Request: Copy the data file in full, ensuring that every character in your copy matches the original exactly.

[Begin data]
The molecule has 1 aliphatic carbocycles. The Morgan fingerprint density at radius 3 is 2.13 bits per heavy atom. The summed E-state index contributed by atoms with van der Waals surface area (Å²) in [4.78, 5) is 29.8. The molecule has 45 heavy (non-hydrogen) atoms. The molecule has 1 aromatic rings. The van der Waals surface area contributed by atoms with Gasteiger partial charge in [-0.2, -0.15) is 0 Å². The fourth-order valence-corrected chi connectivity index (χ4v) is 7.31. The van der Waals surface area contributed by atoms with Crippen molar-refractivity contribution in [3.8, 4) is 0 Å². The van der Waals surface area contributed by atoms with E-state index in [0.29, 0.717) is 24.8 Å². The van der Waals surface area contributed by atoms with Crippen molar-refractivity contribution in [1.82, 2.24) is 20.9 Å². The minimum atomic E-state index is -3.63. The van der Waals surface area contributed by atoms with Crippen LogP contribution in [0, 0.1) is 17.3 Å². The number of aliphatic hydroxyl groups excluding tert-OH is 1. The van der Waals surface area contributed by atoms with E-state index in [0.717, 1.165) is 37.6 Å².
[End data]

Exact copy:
The molecule has 1 aliphatic carbocycles. The Morgan fingerprint density at radius 3 is 2.13 bits per heavy atom. The summed E-state index contributed by atoms with van der Waals surface area (Å²) in [4.78, 5) is 29.8. The molecule has 45 heavy (non-hydrogen) atoms. The molecule has 1 aromatic rings. The van der Waals surface area contributed by atoms with Gasteiger partial charge in [-0.2, -0.15) is 0 Å². The fourth-order valence-corrected chi connectivity index (χ4v) is 7.31. The van der Waals surface area contributed by atoms with Crippen molar-refractivity contribution in [3.8, 4) is 0 Å². The van der Waals surface area contributed by atoms with E-state index in [0.29, 0.717) is 24.8 Å². The van der Waals surface area contributed by atoms with Crippen molar-refractivity contribution in [1.82, 2.24) is 20.9 Å². The minimum atomic E-state index is -3.63. The van der Waals surface area contributed by atoms with Crippen LogP contribution in [0, 0.1) is 17.3 Å². The number of aliphatic hydroxyl groups excluding tert-OH is 1. The van der Waals surface area contributed by atoms with E-state index in [0.717, 1.165) is 37.6 Å².